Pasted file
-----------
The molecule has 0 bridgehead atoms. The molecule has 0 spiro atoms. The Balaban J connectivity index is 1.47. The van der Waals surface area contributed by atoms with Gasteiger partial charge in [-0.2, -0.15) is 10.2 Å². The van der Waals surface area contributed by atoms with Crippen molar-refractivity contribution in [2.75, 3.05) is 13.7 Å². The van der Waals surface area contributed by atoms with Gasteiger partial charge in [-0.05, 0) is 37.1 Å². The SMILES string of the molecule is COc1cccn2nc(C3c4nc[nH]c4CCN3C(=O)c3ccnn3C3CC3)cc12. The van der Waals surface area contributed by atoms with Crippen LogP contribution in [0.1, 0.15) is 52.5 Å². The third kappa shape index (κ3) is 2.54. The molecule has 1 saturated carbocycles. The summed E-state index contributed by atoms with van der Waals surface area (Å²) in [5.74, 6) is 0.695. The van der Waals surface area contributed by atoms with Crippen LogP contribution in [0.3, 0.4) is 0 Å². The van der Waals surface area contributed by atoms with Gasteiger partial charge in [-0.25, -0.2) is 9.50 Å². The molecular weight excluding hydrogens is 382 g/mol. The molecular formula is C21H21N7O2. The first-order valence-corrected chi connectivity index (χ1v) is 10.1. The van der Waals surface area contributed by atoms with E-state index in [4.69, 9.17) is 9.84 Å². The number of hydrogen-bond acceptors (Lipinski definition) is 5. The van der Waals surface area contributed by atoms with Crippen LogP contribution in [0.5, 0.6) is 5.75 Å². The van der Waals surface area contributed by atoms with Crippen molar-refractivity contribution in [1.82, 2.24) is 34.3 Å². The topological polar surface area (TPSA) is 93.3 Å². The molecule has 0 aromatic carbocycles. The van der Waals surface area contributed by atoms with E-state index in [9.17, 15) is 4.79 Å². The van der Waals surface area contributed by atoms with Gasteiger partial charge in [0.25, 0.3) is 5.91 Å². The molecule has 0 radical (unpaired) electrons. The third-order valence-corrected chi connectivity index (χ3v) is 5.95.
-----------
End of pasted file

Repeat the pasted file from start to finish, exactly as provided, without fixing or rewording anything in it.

The molecule has 0 bridgehead atoms. The molecule has 0 spiro atoms. The Balaban J connectivity index is 1.47. The van der Waals surface area contributed by atoms with Gasteiger partial charge in [-0.2, -0.15) is 10.2 Å². The van der Waals surface area contributed by atoms with Crippen molar-refractivity contribution in [2.75, 3.05) is 13.7 Å². The van der Waals surface area contributed by atoms with Gasteiger partial charge in [-0.05, 0) is 37.1 Å². The SMILES string of the molecule is COc1cccn2nc(C3c4nc[nH]c4CCN3C(=O)c3ccnn3C3CC3)cc12. The van der Waals surface area contributed by atoms with Crippen LogP contribution in [0.1, 0.15) is 52.5 Å². The third kappa shape index (κ3) is 2.54. The molecule has 1 saturated carbocycles. The summed E-state index contributed by atoms with van der Waals surface area (Å²) in [5.74, 6) is 0.695. The van der Waals surface area contributed by atoms with Crippen LogP contribution in [0.3, 0.4) is 0 Å². The van der Waals surface area contributed by atoms with Gasteiger partial charge in [-0.25, -0.2) is 9.50 Å². The molecular weight excluding hydrogens is 382 g/mol. The molecular formula is C21H21N7O2. The first-order valence-corrected chi connectivity index (χ1v) is 10.1. The van der Waals surface area contributed by atoms with E-state index in [4.69, 9.17) is 9.84 Å². The number of hydrogen-bond acceptors (Lipinski definition) is 5. The van der Waals surface area contributed by atoms with Crippen LogP contribution in [0.5, 0.6) is 5.75 Å². The van der Waals surface area contributed by atoms with Crippen molar-refractivity contribution in [1.82, 2.24) is 34.3 Å². The topological polar surface area (TPSA) is 93.3 Å². The molecule has 0 aromatic carbocycles. The van der Waals surface area contributed by atoms with E-state index in [9.17, 15) is 4.79 Å². The van der Waals surface area contributed by atoms with Gasteiger partial charge in [0.25, 0.3) is 5.91 Å². The molecule has 0 radical (unpaired) electrons. The third-order valence-corrected chi connectivity index (χ3v) is 5.95.